Majority in favour of town-centre road tolls

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The Independent Online

Nurses and doctors will be given exemptions from the Government's plans to impose workplace parking charges to cut down commuting by car.

Nurses and doctors will be given exemptions from the Government's plans to impose workplace parking charges to cut down commuting by car.

Local authorities will be given wide discretion to levy the charges but a government report presented to Parliament yesterday said there should be a national exemption for NHS hospitals where some facilities would be open 24 hours.

Ministers believe the exemption should be given to medical and nursing staff who may have no reasonable alternative to travelling to work by car, sometimes at short notice in response to emergencies.

The results of the Government's consultation exercise on plans to charge for travelling to work by car showed a three-to-one majority in favour of imposing charges for driving on the core road network in towns.

Businesses were "broadly supportive" but are pressing for more exemptions from workplace charges. Businesses could face heavy fines of £100 per car for breaking the limits for car parking set out in their local authority licences.

Firms led demands for exemptions for businesses that encouraged "green commuting" schemes such as car-sharing. Ministers said they intended to leave the decision to local authorities.

The Government is still resisting pressure to extend the parking levies to shops and leisure parking at out-of-town sites but has called for a further review by the Commission for Integrated Transport.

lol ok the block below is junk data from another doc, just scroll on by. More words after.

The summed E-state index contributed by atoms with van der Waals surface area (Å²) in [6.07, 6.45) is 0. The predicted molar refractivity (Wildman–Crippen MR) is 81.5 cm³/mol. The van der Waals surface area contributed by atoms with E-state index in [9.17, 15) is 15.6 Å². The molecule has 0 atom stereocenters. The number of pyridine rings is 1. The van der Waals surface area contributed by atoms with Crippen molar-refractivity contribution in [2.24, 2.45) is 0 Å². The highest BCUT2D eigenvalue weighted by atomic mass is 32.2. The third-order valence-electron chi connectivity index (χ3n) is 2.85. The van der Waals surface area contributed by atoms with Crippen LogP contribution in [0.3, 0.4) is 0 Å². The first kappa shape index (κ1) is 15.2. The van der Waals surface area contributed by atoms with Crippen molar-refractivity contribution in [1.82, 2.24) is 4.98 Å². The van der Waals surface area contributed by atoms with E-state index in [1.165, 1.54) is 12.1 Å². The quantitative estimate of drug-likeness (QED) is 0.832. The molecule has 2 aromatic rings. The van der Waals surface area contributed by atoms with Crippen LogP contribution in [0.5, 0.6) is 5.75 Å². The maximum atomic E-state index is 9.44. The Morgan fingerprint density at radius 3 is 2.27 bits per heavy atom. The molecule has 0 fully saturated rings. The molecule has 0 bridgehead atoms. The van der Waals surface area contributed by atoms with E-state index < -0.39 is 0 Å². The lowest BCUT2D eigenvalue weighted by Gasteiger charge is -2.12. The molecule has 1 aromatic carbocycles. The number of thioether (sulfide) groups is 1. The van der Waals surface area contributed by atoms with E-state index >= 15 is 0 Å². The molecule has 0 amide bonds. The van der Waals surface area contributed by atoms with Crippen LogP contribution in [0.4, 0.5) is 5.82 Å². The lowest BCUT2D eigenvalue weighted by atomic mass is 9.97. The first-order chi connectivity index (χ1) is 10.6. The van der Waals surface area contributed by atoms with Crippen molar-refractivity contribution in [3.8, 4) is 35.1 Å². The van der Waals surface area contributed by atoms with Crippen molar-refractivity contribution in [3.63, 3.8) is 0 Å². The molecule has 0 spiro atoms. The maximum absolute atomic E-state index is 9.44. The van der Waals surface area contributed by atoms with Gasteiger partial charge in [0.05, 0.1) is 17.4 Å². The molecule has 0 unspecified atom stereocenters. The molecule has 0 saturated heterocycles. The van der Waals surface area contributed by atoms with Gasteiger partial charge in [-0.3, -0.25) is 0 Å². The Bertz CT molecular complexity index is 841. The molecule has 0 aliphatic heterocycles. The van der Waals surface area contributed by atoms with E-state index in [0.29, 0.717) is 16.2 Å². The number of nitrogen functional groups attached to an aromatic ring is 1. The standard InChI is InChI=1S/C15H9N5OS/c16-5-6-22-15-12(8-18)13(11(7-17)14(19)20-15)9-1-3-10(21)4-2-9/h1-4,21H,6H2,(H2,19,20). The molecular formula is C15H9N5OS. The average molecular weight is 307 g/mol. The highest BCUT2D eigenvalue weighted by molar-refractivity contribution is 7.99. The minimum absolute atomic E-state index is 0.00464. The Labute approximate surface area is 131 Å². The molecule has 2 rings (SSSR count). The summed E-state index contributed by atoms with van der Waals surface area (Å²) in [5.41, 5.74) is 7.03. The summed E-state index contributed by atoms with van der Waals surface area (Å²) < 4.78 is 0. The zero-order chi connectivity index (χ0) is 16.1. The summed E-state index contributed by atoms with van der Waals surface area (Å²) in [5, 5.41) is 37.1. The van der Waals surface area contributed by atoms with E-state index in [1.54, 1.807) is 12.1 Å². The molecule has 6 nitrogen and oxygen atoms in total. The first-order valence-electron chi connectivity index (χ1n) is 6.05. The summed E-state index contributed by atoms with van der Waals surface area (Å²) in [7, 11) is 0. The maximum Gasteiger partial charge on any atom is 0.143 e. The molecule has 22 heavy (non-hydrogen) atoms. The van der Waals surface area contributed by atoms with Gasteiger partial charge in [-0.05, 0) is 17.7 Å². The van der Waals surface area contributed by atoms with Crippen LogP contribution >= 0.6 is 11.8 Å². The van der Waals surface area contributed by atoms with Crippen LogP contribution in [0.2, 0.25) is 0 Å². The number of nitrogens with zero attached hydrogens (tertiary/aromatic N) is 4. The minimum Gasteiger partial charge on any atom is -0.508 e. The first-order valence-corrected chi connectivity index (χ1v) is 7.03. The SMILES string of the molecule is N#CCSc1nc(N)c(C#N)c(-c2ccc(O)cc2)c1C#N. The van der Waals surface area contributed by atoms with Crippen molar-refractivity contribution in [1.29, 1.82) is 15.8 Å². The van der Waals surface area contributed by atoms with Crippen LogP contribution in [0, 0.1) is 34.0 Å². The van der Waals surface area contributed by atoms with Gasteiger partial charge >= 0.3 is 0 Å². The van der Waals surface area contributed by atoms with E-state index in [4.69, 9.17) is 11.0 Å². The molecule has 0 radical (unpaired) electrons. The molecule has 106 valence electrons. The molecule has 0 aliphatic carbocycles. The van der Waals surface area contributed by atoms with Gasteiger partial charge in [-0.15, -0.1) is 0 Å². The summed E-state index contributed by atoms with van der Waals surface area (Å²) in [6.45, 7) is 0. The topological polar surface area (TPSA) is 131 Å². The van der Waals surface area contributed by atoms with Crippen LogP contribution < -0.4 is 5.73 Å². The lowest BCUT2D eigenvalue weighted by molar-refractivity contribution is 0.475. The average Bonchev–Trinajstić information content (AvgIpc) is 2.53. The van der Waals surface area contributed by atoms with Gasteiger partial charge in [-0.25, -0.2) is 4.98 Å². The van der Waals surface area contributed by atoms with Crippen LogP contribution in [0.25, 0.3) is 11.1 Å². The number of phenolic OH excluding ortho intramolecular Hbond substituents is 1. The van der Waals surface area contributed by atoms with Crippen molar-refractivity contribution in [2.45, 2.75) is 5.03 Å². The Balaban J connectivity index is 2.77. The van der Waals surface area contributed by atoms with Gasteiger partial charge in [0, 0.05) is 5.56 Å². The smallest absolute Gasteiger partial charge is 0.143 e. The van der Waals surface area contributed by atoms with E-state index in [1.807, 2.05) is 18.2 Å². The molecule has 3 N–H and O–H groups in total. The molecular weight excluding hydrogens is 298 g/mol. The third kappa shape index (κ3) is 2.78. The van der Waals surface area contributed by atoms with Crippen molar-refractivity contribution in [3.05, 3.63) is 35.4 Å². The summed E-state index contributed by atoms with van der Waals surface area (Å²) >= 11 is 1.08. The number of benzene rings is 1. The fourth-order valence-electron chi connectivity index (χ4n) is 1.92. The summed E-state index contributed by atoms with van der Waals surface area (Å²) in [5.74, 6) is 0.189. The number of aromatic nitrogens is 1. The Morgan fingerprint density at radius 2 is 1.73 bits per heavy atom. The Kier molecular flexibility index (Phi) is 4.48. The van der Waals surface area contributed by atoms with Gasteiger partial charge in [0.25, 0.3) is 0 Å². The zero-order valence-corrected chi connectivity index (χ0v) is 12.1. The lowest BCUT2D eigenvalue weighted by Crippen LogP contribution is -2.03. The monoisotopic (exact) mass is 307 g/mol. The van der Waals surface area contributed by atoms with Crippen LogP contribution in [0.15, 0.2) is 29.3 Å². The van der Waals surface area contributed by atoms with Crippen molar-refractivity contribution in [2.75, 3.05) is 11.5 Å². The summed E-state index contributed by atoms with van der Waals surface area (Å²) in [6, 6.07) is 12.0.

Charities and disabled groups pressed for a general exemption for drivers with "orange badge" passes allowing them free parking on the grounds that the disabled have to rely on their cars to shop and get to work.

Many people fear, however, that the orange badge scheme has been abused by people who are not genuinely disabled. And that may have led to a hostile response to the idea of exempting all cars displaying the badge unless the system is reformed. A majority supported a national exemption for disabled persons' vehicles that do not require a tax disc.

Congestion charging could see a boom in motorcycling as the Government said motorcycles should be exempt from the charges. Emergency vehicles such as police, fire and ambulance, will also be exempt, but breakdown vehicles used by motoring organisations will not.

The RAC said it believedcongestion and breakdowns were "interlinked" and "to overcome the problems caused by breakdowns there has to be an exemption" for rescue and recovery vehicles.

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